First, we decline to take judicial notice of the declarations. DPSS relies on Evidence Code section 452, which permits us to take judicial notice of court records. (Evid. Code, § 452, subd. (d).) But there is no evidence that the declarations were filed in the juvenile court or that they are otherwise records of the juvenile court. And even if they qualified as court records, we could take judicial notice of the existence of the declarations but not the truth of the matters asserted in the declarations. (In re M.B. (2022) 80 Cal.App.5th 617, 626-627, 295 Cal.Rptr.3d 523.) The substance of the declarations thus would not be before us.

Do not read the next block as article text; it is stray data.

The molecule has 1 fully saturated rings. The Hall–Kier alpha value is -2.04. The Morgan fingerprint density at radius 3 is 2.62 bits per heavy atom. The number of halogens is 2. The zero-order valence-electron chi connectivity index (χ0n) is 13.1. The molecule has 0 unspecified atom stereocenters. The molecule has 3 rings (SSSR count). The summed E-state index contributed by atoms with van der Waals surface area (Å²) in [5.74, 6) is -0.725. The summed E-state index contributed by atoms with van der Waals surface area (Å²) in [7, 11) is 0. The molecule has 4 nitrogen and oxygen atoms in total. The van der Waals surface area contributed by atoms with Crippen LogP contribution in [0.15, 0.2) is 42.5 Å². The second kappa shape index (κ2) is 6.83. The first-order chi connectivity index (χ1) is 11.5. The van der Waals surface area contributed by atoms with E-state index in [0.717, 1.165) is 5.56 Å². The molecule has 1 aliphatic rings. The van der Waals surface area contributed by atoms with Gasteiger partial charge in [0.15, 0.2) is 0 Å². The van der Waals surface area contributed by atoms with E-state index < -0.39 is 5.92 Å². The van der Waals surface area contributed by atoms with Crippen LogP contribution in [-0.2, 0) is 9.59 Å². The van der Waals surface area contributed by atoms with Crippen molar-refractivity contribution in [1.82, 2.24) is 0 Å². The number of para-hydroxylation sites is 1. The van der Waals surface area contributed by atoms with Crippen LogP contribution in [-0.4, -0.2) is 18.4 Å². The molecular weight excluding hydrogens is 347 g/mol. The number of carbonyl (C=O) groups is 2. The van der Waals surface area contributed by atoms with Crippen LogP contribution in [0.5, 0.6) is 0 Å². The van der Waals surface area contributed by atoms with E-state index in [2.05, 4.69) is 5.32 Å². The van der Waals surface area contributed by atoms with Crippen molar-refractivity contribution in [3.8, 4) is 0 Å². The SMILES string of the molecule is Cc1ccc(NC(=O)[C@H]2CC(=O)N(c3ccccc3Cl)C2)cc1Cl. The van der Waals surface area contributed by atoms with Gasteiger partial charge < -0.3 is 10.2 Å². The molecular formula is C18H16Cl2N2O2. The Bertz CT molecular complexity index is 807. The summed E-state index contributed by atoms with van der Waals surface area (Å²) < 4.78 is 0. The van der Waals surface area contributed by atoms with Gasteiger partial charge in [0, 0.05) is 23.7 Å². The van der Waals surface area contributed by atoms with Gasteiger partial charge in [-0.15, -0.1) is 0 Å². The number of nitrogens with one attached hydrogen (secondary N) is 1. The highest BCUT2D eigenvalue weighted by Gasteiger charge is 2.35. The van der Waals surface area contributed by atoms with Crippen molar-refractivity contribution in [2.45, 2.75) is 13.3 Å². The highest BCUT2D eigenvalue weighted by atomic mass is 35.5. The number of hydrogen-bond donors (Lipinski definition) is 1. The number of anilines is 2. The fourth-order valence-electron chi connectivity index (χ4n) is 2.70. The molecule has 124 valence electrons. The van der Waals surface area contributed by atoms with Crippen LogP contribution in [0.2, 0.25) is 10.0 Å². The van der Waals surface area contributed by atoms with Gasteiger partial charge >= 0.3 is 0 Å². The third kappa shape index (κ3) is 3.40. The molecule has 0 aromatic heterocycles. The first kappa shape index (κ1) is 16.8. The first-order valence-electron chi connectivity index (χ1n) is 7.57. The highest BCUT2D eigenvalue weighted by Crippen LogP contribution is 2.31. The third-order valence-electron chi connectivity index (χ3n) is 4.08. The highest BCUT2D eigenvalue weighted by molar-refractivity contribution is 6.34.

Second, we decline to augment the record with the declarations. We may augment the record to include (1) documents filed or lodged in the superior court or (2) a certified transcript, or an agreed or settled statement, of oral proceedings in the superior court. (Cal. Rules of Court, rule 8.155(a)(1).) Again, there is no evidence that the declarations were filed or lodged in the juvenile court. “Augmentation does not function to supplement the record with materials not before the trial court.” (Vons Companies, Inc. v. Seabest Foods, Inc. (1996) 14 Cal.4th 434, 444, fn. 3, 58 Cal.Rptr.2d 899, 926 P.2d 1085; DeYoung v. Del Mar Thoroughbred Club (1984) 159 Cal.App.3d 858, 863, 206 Cal.Rptr. 28 [document not presented to the trial court fell outside the scope of the augmentation rule and could not be considered by the appellate court].)